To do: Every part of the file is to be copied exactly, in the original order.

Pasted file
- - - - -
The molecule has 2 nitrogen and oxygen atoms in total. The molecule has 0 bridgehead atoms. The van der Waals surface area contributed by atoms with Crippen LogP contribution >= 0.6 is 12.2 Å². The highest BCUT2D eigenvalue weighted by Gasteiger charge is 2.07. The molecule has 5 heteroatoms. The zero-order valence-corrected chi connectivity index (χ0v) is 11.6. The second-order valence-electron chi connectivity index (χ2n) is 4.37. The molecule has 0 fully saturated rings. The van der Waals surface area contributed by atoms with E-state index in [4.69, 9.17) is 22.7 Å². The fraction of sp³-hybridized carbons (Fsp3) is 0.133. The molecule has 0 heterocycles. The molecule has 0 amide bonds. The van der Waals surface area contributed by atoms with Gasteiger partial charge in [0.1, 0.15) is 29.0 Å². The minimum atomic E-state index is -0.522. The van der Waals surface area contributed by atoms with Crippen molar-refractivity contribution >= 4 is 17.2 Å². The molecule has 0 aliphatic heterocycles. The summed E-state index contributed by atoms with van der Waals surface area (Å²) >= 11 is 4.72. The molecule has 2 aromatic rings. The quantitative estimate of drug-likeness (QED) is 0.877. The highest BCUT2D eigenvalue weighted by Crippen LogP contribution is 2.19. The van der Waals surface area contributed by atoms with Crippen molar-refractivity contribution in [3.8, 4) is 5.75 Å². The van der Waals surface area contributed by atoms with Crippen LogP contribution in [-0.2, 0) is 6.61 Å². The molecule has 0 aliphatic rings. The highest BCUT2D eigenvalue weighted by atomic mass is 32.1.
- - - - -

The molecule has 2 nitrogen and oxygen atoms in total. The molecule has 0 bridgehead atoms. The van der Waals surface area contributed by atoms with Crippen LogP contribution >= 0.6 is 12.2 Å². The highest BCUT2D eigenvalue weighted by Gasteiger charge is 2.07. The molecule has 5 heteroatoms. The zero-order valence-corrected chi connectivity index (χ0v) is 11.6. The second-order valence-electron chi connectivity index (χ2n) is 4.37. The molecule has 0 fully saturated rings. The van der Waals surface area contributed by atoms with E-state index in [4.69, 9.17) is 22.7 Å². The fraction of sp³-hybridized carbons (Fsp3) is 0.133. The molecule has 0 heterocycles. The molecule has 0 amide bonds. The van der Waals surface area contributed by atoms with Gasteiger partial charge in [0.1, 0.15) is 29.0 Å². The minimum atomic E-state index is -0.522. The van der Waals surface area contributed by atoms with Crippen molar-refractivity contribution >= 4 is 17.2 Å². The molecule has 0 aliphatic heterocycles. The summed E-state index contributed by atoms with van der Waals surface area (Å²) >= 11 is 4.72. The molecule has 2 aromatic rings. The quantitative estimate of drug-likeness (QED) is 0.877. The highest BCUT2D eigenvalue weighted by Crippen LogP contribution is 2.19. The van der Waals surface area contributed by atoms with Crippen molar-refractivity contribution in [3.8, 4) is 5.75 Å². The van der Waals surface area contributed by atoms with Crippen LogP contribution in [-0.2, 0) is 6.61 Å². The molecule has 0 aliphatic rings. The highest BCUT2D eigenvalue weighted by atomic mass is 32.1.